From 6 to 3 Feet: Manchester Public Schools to Reduce Social Distancing

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We may soon see decreased social distancing in classrooms.

The director of the Centers for Disease Control and Prevention says the federal agency is looking to update its guidance from staying 6 to 3 three feet apart in schools.

It’s a move a Connecticut school district had already decided to make.

Fifth through 12th graders in Manchester are expected to return to the classroom April 19.

Superintendent Matt Geary wrote to community members earlier this month letting them know to expect a new change: shrinking social distancing from 6 to 3 feet.

In his letter, he cited research from the World Health Organization that when community spread is low 3 feet should suffice.

“Multiple politicians for months have been calling for students to resume in person learning. The CDC guidelines of 6 feet make that incredibly challenging, physically impossible in many spaces,” said Geary.

Geary says elementary students were able to return to in-person learning in November with 6 feet of social distancing because he was able to reassign teachers to keep classes small, but that won’t work for older grades.

“If possible we’ll have students spread 6 feet apart, but we wanted families to know realistically with the classroom space they’re going to be closer together,” said Geary, who says handwashing, masks, and other safety protocols will still be in place.

Connecticut has followed CDC guidelines recommending seating and desks at least 6 feet apart when feasible.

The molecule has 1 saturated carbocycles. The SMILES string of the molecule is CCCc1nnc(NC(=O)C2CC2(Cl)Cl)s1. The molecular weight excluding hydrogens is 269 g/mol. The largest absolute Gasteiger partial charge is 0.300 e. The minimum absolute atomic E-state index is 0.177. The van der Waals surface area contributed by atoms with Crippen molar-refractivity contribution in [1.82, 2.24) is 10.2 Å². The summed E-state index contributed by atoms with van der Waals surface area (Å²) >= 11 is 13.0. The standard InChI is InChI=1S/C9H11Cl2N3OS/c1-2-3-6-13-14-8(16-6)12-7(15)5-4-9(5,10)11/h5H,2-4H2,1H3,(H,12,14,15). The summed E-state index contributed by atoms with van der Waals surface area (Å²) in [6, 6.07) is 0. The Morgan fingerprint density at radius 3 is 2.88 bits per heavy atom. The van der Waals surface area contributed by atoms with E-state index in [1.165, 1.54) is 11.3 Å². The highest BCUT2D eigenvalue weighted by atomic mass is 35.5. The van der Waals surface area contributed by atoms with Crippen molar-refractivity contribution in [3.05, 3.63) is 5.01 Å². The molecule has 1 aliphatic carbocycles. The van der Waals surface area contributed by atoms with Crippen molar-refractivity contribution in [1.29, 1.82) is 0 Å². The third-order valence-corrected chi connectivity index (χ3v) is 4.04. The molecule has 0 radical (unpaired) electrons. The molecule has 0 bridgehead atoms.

But the director of the federal agency said Wednesday that they’re evaluating their recommendations after reading the findings of a recent study published in the Journal of Clinical Infectious Diseases.

It compared the rate of COVID-19 cases in Massachusetts students and staff learning at 3 versus 6 feet of spacing. Researchers found no significant difference.

“The key piece of this study was that there’s the compliance of masks, said Keith Grant, Hartford HealthCare senior system director for infection prevention.

So could this information impact distancing at settings other than schools? Grant says it’s too early to say.

“I don’t think we’re there yet…you look at restaurants now you’re looking at a setting where there’s no masks right?,” he said.  

He reminds the public that this data just looked at mostly students who are more likely to have fewer symptoms or milder cases of coronavirus. And, they were wearing masks.

“So I think if you look at all these elements and you shift that in any other setting, I think before we can talk about I think we need to have way more data.”

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